Last weekend’s hate rally in Portland, Oregon is proof that the Republican Party is actively recruiting white supremacists to join them.
Just a week after a white supremacist brutally murdered two fellow passengers on a Portland train who attempted to intervene to get him to stop berating two Muslim girls, racist groups in the Portland area held a “free speech” rally to defend their right to be hateful, violent assholes.
Roughly 100 white supremacists — many of them holding signs supportive of President Trump — were met by approximately 1,000 counter-protesters in downtown Portland this weekend, with the event culminating in multiple arrests and clashes between the two groups. Police also seized multiple weapons from both groups, including knives, bricks, and staves, according to ABC News.
However, the hate rally was productive for the Multnomah County Republican Party, which spoke directly to the group, asking for “young conservatives” to sign up and run for office on the Republican ticket. The Guardian reports that James Buchal, the chairman of the local Republican Party organization, shared a stage with an “alt-right” cult figure who became famous for bashing an anti-fascist protester over the head with a stick.
“We’re looking for young conservatives to step up and run for local offices. We need to get control of local school boards and every other local district. We need people on the streets talking to people, knocking on doors, making phone calls. The party is there, the party is open. Come and help us win America back,” Buchal said.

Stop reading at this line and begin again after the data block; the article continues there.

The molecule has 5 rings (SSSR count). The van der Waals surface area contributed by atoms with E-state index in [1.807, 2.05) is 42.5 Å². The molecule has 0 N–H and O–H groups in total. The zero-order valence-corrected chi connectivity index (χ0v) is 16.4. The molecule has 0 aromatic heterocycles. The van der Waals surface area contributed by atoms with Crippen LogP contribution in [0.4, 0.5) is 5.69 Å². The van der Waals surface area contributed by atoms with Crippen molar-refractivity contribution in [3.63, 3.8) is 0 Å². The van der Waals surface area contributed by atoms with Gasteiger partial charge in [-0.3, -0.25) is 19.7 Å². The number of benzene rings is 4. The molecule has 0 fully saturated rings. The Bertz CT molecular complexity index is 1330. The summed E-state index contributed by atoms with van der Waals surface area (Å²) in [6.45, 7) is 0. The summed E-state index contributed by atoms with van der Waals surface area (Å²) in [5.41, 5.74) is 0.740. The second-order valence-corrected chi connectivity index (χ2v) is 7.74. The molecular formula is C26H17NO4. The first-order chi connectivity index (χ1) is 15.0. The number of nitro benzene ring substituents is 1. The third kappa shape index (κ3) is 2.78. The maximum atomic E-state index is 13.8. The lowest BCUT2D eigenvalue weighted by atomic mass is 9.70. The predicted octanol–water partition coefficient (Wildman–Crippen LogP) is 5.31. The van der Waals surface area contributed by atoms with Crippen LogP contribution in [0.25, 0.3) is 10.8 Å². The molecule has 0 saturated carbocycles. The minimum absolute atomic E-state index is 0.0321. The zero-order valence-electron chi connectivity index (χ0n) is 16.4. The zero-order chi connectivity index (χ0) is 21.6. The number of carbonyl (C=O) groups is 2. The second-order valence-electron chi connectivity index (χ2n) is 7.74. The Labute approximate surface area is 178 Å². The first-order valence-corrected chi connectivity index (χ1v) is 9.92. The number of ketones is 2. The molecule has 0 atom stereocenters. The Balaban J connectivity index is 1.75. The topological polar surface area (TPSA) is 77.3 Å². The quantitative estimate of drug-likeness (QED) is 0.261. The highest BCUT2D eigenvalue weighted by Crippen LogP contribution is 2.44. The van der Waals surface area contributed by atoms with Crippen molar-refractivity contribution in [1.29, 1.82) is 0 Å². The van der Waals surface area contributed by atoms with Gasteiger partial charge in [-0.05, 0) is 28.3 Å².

Following Buchal’s speech, Stuart Rhodes, from the right-wing Oath Keepers militia group, “publicly swore” Tusitala Toese into the Multnomah County Republican Party. Toese, who is also known as “tiny,” was caught on video assaulting an anti-fascist protester last month, claiming the act was in self-defense.
35-year-old Jeremy Christian, who is facing two aggravated murder charges as well as federal hate crimes charges, attended a similar free speech rally in Portland in April, where he was seen doing a Nazi salute and carrying a baseball bat.
As legal scholar and activist Keegan Stephan wrote in the Washington Post last week, white supremacist ideology is deeply ingrained into Oregon’s culture, as the state was originally founded by whites to escape blacks, and passed a law banishing African Americans from the state in the late 19th century. Oregon didn’t even ratify the right of black people to vote until 1959.
Tom Cahill is a senior editor for the Resistance Report based in the Pacific Northwest. He specializes in coverage of political, economic, and environmental news. You can contact him via email at firstname.lastname@example.org, or follow him on Facebook by clicking here.